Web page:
To help student see analogies, “show students two solved problems with different surface structures but the same deep structure and ask them to compare them,” Williingham advises teachers, citing a pedagogical technique proven to work by researchers in 2013.

In math, students often get derailed when a word problem is slightly different from a step-by-step model that they’ve studied. A research-tested strategy here, developed by Richard Catrambone at the Georgia Institute of Technology, is to label the sub-steps of the solution with the goal they serve. That way students can understand why they’re using each step and what it’s accomplishing.

But the bigger problem is that critical thinking varies so much. “Critical thinking is needed when playing chess, designing a product, or planning strategy for a field hockey match,” Willingham wrote. “But there are no routine, reusable solutions for these problems.”

And this is where content knowledge becomes important. In order to compare and contrast, the brain has to hold ideas in working memory, which can easily be overloaded. The more familiar a student is with a particular topic, the easier it is for the student to hold those ideas in his working memory and really think. Willingham uses chess as a good example. Once a student has a played a lot of chess, then he has many board positions memorized in his brain and can sort through which one is better in each particular circumstance.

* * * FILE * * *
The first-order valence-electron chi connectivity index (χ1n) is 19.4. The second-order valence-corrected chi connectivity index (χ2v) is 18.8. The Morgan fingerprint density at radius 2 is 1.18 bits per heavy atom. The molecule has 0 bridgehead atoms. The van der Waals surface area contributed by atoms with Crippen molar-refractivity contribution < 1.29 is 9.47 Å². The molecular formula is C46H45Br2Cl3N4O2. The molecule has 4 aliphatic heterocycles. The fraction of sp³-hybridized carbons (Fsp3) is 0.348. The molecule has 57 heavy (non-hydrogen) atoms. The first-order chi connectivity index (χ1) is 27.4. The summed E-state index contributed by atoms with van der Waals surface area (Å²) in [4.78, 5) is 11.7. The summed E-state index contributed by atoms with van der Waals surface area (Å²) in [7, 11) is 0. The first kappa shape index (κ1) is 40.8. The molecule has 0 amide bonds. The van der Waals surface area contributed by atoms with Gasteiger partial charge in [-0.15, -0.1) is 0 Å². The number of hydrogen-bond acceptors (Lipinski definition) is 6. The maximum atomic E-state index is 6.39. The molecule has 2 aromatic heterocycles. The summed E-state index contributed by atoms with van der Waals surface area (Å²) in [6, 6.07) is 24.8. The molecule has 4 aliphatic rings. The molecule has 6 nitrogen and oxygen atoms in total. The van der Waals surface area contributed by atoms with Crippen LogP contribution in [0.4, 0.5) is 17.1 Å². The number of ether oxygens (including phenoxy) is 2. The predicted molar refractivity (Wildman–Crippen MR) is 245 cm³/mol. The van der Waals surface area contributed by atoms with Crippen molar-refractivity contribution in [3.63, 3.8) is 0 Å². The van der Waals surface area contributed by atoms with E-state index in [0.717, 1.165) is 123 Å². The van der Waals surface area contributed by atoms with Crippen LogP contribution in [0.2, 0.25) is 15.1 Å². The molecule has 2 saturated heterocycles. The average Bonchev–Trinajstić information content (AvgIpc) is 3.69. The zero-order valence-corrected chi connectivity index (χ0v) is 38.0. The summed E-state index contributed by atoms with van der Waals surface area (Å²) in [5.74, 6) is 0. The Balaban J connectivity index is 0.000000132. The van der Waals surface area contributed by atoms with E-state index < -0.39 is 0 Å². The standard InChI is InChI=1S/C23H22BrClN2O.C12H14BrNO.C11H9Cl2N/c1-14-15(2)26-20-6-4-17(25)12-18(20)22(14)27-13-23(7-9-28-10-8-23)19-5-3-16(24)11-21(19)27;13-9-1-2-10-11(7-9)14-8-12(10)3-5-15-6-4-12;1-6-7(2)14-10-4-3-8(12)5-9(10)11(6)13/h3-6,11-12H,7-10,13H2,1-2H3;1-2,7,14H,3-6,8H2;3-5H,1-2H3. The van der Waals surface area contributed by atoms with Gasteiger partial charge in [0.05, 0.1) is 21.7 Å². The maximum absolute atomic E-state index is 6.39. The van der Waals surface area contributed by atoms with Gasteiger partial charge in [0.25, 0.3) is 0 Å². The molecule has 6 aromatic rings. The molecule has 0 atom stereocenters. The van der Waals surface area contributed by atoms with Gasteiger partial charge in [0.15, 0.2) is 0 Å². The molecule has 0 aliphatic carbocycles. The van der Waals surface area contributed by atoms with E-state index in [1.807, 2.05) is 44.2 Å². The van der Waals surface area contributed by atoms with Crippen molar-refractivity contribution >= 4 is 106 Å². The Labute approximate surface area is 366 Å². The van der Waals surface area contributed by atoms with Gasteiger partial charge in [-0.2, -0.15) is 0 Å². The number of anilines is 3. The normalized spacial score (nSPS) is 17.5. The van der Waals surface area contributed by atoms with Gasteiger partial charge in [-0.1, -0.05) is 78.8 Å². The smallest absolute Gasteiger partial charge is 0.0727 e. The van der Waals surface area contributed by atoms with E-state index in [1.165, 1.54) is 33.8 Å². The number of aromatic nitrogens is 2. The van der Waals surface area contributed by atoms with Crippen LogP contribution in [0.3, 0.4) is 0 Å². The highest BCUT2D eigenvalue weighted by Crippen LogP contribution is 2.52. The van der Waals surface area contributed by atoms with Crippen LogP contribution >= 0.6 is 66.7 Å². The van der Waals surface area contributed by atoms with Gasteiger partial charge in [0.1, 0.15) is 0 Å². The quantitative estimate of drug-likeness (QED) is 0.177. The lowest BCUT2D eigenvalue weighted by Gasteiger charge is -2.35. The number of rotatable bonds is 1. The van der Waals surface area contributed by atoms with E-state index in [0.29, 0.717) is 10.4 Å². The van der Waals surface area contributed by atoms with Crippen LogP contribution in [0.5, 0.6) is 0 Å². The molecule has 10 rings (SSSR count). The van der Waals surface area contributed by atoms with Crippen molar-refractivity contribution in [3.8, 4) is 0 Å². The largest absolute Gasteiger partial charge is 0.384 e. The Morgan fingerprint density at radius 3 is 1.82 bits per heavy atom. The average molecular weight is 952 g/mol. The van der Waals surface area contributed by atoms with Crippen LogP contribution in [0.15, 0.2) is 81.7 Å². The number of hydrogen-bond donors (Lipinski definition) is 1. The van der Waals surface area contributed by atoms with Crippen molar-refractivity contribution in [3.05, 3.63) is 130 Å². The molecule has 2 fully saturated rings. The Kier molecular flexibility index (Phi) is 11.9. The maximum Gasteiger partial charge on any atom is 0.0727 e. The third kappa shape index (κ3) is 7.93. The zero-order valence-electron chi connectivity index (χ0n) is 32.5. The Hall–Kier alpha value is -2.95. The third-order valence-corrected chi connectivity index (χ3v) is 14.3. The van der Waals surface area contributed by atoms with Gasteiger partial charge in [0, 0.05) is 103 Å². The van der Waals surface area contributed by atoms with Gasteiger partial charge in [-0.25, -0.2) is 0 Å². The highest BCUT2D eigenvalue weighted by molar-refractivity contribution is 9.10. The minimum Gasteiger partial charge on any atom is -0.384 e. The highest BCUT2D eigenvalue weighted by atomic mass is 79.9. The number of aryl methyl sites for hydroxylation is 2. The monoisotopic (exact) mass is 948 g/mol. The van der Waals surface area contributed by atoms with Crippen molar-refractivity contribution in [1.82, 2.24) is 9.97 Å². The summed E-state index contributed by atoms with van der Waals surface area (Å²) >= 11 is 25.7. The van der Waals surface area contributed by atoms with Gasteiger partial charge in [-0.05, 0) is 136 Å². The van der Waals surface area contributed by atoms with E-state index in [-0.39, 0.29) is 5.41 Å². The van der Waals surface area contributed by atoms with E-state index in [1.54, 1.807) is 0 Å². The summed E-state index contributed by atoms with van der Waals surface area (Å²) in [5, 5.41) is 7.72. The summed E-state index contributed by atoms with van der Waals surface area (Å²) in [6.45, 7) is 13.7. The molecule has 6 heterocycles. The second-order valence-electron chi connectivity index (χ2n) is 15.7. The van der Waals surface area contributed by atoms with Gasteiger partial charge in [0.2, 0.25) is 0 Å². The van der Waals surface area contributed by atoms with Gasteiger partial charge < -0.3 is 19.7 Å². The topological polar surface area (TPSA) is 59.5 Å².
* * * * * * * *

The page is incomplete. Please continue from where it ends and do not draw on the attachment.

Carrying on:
Willingham says that the scientific research shows that it’s very hard to evaluate an author’s claim if you don’t have background knowledge in the subject. “If you lack background knowledge about the topic, ample evidence from the last 40 years indicates you will not comprehend the author’s claims in the first place,” wrote Willingham, citing his own 2017 book.

At what age should teachers begin this subject-specific teaching of individual, discrete critical thinking skills? Some teachers might think it’s developmentally inappropriate, and possibly harmful, to engage in cognitive work that seems more appropriate for an older child. But research from the last 30 years shows that young children are far more capable in engaging in reasoning that we once thought. Scientists now think that cognitive development is more gradual and starts young. “In some circumstances, even toddlers can understand principles of conditional reasoning, and in other circumstances, conditional reasoning confuses adult physicians,” wrote Willingham. “It all depends on the content of the problem.”

Willingham’s ideas are similar to those of Natalie Wexler, who makes an impassioned argument that schools should return to a content-rich curriculum in her 2019 book, “The Knowledge Gap.” Both are worth reading as a strong counterpoint to the emphasis on critical thinking in schools today.

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This story about how to teach critical thinking was written by Jill Barshay and produced by The Hechinger Report, a nonprofit, independent news organization focused on inequality and innovation in education. Sign up for the Hechinger newsletter.